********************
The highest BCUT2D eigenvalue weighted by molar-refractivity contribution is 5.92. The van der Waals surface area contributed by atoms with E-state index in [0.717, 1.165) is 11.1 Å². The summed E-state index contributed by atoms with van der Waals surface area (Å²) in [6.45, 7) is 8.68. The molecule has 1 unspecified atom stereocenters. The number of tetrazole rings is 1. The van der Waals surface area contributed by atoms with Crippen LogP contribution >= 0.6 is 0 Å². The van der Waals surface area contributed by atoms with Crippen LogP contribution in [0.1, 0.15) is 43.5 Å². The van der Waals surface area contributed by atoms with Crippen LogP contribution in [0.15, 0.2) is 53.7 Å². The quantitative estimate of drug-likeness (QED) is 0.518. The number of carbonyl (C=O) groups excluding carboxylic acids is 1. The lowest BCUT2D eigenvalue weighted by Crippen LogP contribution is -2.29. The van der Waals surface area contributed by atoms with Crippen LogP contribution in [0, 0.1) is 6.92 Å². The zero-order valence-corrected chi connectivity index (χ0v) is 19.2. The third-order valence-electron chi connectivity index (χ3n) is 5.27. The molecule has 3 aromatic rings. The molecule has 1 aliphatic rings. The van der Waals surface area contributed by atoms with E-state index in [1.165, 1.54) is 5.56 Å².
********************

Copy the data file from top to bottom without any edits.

The highest BCUT2D eigenvalue weighted by molar-refractivity contribution is 5.92. The van der Waals surface area contributed by atoms with E-state index in [0.717, 1.165) is 11.1 Å². The summed E-state index contributed by atoms with van der Waals surface area (Å²) in [6.45, 7) is 8.68. The molecule has 1 unspecified atom stereocenters. The number of tetrazole rings is 1. The van der Waals surface area contributed by atoms with Crippen LogP contribution >= 0.6 is 0 Å². The van der Waals surface area contributed by atoms with Crippen LogP contribution in [0.1, 0.15) is 43.5 Å². The van der Waals surface area contributed by atoms with Crippen LogP contribution in [0.15, 0.2) is 53.7 Å². The quantitative estimate of drug-likeness (QED) is 0.518. The number of carbonyl (C=O) groups excluding carboxylic acids is 1. The lowest BCUT2D eigenvalue weighted by Crippen LogP contribution is -2.29. The van der Waals surface area contributed by atoms with Crippen LogP contribution in [0, 0.1) is 6.92 Å². The zero-order valence-corrected chi connectivity index (χ0v) is 19.2. The third-order valence-electron chi connectivity index (χ3n) is 5.27. The molecule has 3 aromatic rings. The molecule has 1 aliphatic rings. The van der Waals surface area contributed by atoms with E-state index in [1.165, 1.54) is 5.56 Å².